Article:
Pelorus By Kelvin & Wilford O. White Co.
Presented is a large pelorus made by old-line instrument maker, Kelvin & Wilford O. White Co. of Boston. It is housed on a gimbal inside a large wood case. Because of its size, we feel that this would have been installed on the bridge of a large ship. We date this from early to mid-20th century.
The Pelorus was used to take relative bearings in determining a
vessel’s position. These bearings are then related to the ship’s heading and the compass bearing of the object sighted is
determined. Other applications are listed below:
Determine anchor security- Determine relative bearings change – Predict crossing situations – Plot offshore fixes – Determine compass error by celestial body
DIMENSIONS: Diameter of outer ring 11 1/2 inches
The diameter of compass rose 8 1/2 inches
CASE: 12″ square Weight 21.5 pounds
The word pelorus comes from the name of the guide who directed Hannibal’s
army from Carthage to Rome in 218 B.C.
consists of a compass rose with North in the form of a fleur-de-lis as the North indicator. The outer ring is enumerated
with bold numbers every 10 degrees with hash marks every 1 degree.
On the inner circle, the cardinal points have directional coordinates “lettered”, N, S, E, & W. that are further subdivided
by NE, SE, SW, NW markings which divide the circle into 8 points, each of 45 degrees increments
The compass rose is set inside a ring on gimbals
with a heavy lead weight in the bottom section so that it remains level during the ship’s movements. Two sighting vanes move together. The viewer’s vane has a sun shade attached. The forward vane had a hairline wire that is lined
up on the body. It also has a filter to reduce the brightness of the sun when taking amplitude sights. It is designed to be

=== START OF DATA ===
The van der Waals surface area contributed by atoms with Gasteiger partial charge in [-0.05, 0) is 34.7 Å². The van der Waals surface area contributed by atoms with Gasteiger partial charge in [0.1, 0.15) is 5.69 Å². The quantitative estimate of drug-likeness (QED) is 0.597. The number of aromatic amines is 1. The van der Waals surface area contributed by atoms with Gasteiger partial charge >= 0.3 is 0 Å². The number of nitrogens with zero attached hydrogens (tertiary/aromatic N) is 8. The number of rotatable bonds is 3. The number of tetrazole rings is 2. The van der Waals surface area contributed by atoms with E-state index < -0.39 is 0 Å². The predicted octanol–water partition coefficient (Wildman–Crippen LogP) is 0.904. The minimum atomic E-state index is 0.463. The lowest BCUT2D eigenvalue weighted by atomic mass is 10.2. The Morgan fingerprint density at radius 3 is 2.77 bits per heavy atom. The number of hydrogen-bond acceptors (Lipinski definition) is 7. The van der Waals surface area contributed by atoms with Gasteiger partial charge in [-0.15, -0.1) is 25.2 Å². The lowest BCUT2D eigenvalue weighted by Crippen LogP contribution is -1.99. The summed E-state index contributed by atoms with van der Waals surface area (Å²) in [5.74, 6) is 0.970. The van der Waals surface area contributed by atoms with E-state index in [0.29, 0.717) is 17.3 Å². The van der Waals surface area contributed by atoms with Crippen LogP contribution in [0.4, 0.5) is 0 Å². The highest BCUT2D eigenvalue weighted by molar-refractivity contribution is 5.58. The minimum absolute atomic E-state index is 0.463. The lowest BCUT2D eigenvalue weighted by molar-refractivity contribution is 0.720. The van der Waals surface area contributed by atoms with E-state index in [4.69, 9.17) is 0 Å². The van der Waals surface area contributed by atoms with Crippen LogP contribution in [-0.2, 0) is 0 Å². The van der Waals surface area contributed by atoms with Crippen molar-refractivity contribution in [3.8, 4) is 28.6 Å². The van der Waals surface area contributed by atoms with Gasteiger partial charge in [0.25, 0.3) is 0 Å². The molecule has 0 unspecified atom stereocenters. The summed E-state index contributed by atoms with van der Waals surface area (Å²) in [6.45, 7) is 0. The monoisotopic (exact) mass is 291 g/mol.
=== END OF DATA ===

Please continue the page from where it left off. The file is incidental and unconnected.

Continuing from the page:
used when mounted on a pipe stand on the bridge wings or may be used while in its wood case.
The two sighting vanes are aimed at a terrestrial object
with the bearing read off the compass card. These bearings are simultaneously compared to the vessel’s compass heading which
then gives the compass bearing to the object. Appropriate adjustment is made for compass error. Bearings of two objects, taken
sequentially, will fix the vessel’s position. Similar observations of a rising or setting sun when on the prime vertical allow
for determining compass error.
CONDITION: The case is in very good condition with some minor show of age. The
pelorus shows little use and is in excellent condition.
BRIEF HISTORY: Wilfrid O. White had a rich nautical family history, descending from a shipbuilding family that dated back to 1600 England. Born in Melbourne, Australia, White came to the United States in 1898 and married Ruth Eldridge, the daughter of George Eldridge, who charted the first tide and current tables in the U.S.
White had studied with the Scottish Lord Kelvin of compass fame for a year or more in Glasgow in the very early 1900s. Kelvin’s work on magnetic compasses goes back to 1870, and the result was quickly adopted by the world’s navies. After Kelvin died in 1907, White was chosen to be Kelvin’s exclusive agent in the United States by Kelvin’s successors and partners, Kelvin, Bottomley & Baird. The Kelvin & Wilfrid O. White and Co. commenced operations in 1918. White, reportedly, had to pay a LIST price, in advance with his orders. This became a thorn in Wilfred’s side, and it ultimately led him to develop his own design improvements which were marketed under the Kelvin – Wilfrid O. White brand. He invented the spherical compass in 1931 and received his US Patent in 1935. His son Wilfrid Gordon later improved upon its design in the 1950s.